Interviews with Influencers: Dr. Tim Renick

Interviews with Influencers: Dr. Tim Renick

Interview Dr Tim Renick

Chances are if you work in higher education policy, Tim Renick is a household name, and for good reason. For the last 12 years, Dr. Renick has been at the helm of Georgia State University’s student success and enrollment efforts. The strategies implemented under his leadership resulted in the fastest improving graduation rates in the nation. He was named “2016’s Most Innovative People in Higher Education” by Washington Monthly, has twice been invited to speak at the White House, and testified before the US Senate on strategies for helping more students get across the finish line–just to name a few accolades.

Our interview with Dr. Renick was slated before the coronavirus pandemic hit the United States, but we found our conversation to be especially timely as institutions of higher education closed their campuses and moved learning online over the last few weeks. It was humbling to chat with someone on the frontlines of the higher education response to the virus, and we found the conversation to be a source of light in these otherwise dark and uncertain times.

Q: These are unprecedented and uncertain times, and we know the effects of the coronavirus will be far-reaching and devastating. How is Georgia State responding to the pandemic, and how do you think the higher education community will be impacted in the long run?

 A: It’s tough, and we’re right in the middle of it. I am an optimistic person and I went into the challenges we face at Georgia State with the belief that the students we enroll can succeed and can have much better lives. There's a knee jerk reaction and simple argument out there, and it’s not due to [the] coronavirus. In fact, it predates it by several years. The argument says that now that we have online education, universities and colleges are going to be obsolete. Why do we need in-person learning when we can deliver it all via iPads and smart devices? What we're seeing on the ground right now is just how far away from that scenario we really are. Students are in crisis because they need day-to-day support. They need to be part of a community. And this is one of those circumstances where you’re trying to make the least harmful decision. It’s a no-win situation.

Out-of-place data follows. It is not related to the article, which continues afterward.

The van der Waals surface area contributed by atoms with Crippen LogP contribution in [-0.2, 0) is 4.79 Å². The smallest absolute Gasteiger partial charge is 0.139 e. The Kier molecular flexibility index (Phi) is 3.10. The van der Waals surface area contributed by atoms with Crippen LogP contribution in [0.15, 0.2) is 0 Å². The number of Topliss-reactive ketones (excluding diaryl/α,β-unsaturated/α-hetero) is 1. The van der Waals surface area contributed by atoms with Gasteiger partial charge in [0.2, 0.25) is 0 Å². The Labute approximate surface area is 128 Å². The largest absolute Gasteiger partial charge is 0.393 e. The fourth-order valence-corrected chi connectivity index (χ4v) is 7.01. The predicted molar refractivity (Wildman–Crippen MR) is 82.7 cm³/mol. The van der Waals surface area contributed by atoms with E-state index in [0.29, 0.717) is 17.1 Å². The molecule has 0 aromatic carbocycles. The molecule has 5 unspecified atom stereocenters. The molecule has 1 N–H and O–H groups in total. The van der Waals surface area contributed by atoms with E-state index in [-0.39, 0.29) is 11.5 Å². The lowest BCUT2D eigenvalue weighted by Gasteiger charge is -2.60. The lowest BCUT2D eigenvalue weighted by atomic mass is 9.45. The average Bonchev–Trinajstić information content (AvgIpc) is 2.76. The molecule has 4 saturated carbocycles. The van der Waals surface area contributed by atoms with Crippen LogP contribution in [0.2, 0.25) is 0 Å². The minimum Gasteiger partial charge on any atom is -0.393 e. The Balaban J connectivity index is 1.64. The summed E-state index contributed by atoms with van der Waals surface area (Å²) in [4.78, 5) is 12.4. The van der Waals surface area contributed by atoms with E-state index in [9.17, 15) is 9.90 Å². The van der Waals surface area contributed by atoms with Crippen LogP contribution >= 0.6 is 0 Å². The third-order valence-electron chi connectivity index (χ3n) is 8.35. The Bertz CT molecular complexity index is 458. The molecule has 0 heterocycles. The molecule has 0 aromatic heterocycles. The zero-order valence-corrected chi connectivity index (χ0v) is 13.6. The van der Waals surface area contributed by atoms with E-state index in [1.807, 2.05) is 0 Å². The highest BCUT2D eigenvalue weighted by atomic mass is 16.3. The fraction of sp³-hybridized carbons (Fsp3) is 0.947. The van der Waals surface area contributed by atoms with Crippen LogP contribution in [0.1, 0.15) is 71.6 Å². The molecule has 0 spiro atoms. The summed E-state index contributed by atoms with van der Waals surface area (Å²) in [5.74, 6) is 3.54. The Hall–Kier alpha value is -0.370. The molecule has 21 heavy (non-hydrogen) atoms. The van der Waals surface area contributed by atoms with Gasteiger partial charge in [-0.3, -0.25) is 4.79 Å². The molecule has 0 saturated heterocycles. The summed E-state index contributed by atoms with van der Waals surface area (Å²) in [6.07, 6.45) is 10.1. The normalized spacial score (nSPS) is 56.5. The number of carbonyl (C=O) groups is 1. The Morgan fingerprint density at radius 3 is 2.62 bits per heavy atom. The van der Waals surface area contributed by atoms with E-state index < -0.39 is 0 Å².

We’re experiencing all kinds of losses. All the seniors who are in their last semester of college have now been notified that their commencement was canceled–we’ll, of course, reschedule when it’s safe to do so, but it’s a significant loss.

I am an optimistic person and I went into the challenges we face at Georgia State with the belief that the students we enroll can succeed and can have much better lives.

But college is so much more than learning information. It's about interacting with people, having discussions after class, sitting and having coffee, being part of clubs and organizations, and doing internships, and these are all the things that we're canceling now because of the coronavirus. All these interactions and traditions are falling apart, and we're left with this thin shell, which is nothing like what we think of, or should think of, when it comes to higher education. Hopefully, if there's any bright lining, it will get some people to realize that higher education is more than just putting an encyclopedia in front of students and expecting them to learn some facts.